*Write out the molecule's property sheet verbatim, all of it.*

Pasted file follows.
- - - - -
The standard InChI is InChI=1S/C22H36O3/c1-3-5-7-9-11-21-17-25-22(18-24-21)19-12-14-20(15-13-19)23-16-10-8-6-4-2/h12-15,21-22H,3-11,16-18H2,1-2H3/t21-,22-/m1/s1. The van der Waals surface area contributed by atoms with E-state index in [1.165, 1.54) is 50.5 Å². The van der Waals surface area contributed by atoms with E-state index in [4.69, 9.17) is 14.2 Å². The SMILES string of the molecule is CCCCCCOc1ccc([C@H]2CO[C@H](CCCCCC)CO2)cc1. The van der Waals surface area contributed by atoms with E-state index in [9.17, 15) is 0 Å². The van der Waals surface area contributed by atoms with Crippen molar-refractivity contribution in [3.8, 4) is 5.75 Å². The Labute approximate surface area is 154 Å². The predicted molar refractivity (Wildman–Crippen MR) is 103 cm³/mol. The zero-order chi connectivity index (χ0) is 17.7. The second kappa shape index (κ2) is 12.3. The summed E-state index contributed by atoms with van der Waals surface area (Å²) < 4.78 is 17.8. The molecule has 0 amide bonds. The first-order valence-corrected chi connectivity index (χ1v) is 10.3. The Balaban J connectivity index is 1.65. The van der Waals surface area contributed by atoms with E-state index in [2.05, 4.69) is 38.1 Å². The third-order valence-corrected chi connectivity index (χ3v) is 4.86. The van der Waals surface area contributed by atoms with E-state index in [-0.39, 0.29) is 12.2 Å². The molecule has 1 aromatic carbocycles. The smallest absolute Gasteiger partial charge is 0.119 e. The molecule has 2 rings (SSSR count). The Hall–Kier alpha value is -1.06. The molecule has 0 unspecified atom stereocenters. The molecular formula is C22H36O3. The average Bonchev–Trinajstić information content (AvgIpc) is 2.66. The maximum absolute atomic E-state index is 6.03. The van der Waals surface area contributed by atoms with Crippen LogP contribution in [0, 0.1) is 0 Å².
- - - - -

The standard InChI is InChI=1S/C22H36O3/c1-3-5-7-9-11-21-17-25-22(18-24-21)19-12-14-20(15-13-19)23-16-10-8-6-4-2/h12-15,21-22H,3-11,16-18H2,1-2H3/t21-,22-/m1/s1. The van der Waals surface area contributed by atoms with E-state index in [1.165, 1.54) is 50.5 Å². The van der Waals surface area contributed by atoms with E-state index in [4.69, 9.17) is 14.2 Å². The SMILES string of the molecule is CCCCCCOc1ccc([C@H]2CO[C@H](CCCCCC)CO2)cc1. The van der Waals surface area contributed by atoms with E-state index in [9.17, 15) is 0 Å². The van der Waals surface area contributed by atoms with Crippen molar-refractivity contribution in [3.8, 4) is 5.75 Å². The Labute approximate surface area is 154 Å². The predicted molar refractivity (Wildman–Crippen MR) is 103 cm³/mol. The zero-order chi connectivity index (χ0) is 17.7. The second kappa shape index (κ2) is 12.3. The summed E-state index contributed by atoms with van der Waals surface area (Å²) < 4.78 is 17.8. The molecule has 0 amide bonds. The first-order valence-corrected chi connectivity index (χ1v) is 10.3. The Balaban J connectivity index is 1.65. The van der Waals surface area contributed by atoms with E-state index in [2.05, 4.69) is 38.1 Å². The third-order valence-corrected chi connectivity index (χ3v) is 4.86. The van der Waals surface area contributed by atoms with E-state index in [-0.39, 0.29) is 12.2 Å². The molecule has 1 aromatic carbocycles. The smallest absolute Gasteiger partial charge is 0.119 e. The molecule has 2 rings (SSSR count). The Hall–Kier alpha value is -1.06. The molecule has 0 unspecified atom stereocenters. The molecular formula is C22H36O3. The average Bonchev–Trinajstić information content (AvgIpc) is 2.66. The maximum absolute atomic E-state index is 6.03. The van der Waals surface area contributed by atoms with Crippen LogP contribution in [0, 0.1) is 0 Å².